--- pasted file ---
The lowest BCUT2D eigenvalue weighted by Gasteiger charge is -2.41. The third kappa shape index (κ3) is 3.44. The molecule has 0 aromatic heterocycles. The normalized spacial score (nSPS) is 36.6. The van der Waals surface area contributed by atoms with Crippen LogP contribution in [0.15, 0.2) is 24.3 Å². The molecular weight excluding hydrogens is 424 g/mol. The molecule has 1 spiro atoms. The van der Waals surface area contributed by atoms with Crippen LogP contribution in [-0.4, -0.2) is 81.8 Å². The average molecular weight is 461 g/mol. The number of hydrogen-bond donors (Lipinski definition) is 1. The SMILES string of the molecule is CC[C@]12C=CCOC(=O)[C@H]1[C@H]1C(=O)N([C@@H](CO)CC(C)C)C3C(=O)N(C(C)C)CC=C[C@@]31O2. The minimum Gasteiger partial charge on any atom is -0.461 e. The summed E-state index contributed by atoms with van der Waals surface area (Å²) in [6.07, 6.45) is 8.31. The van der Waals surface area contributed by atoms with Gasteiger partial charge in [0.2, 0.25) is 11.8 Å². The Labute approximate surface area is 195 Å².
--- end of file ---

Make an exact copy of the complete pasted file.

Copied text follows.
The lowest BCUT2D eigenvalue weighted by Gasteiger charge is -2.41. The third kappa shape index (κ3) is 3.44. The molecule has 0 aromatic heterocycles. The normalized spacial score (nSPS) is 36.6. The van der Waals surface area contributed by atoms with Crippen LogP contribution in [0.15, 0.2) is 24.3 Å². The molecular weight excluding hydrogens is 424 g/mol. The molecule has 1 spiro atoms. The van der Waals surface area contributed by atoms with Crippen LogP contribution in [-0.4, -0.2) is 81.8 Å². The average molecular weight is 461 g/mol. The number of hydrogen-bond donors (Lipinski definition) is 1. The SMILES string of the molecule is CC[C@]12C=CCOC(=O)[C@H]1[C@H]1C(=O)N([C@@H](CO)CC(C)C)C3C(=O)N(C(C)C)CC=C[C@@]31O2. The minimum Gasteiger partial charge on any atom is -0.461 e. The summed E-state index contributed by atoms with van der Waals surface area (Å²) in [6.07, 6.45) is 8.31. The van der Waals surface area contributed by atoms with Gasteiger partial charge in [0.2, 0.25) is 11.8 Å². The Labute approximate surface area is 195 Å².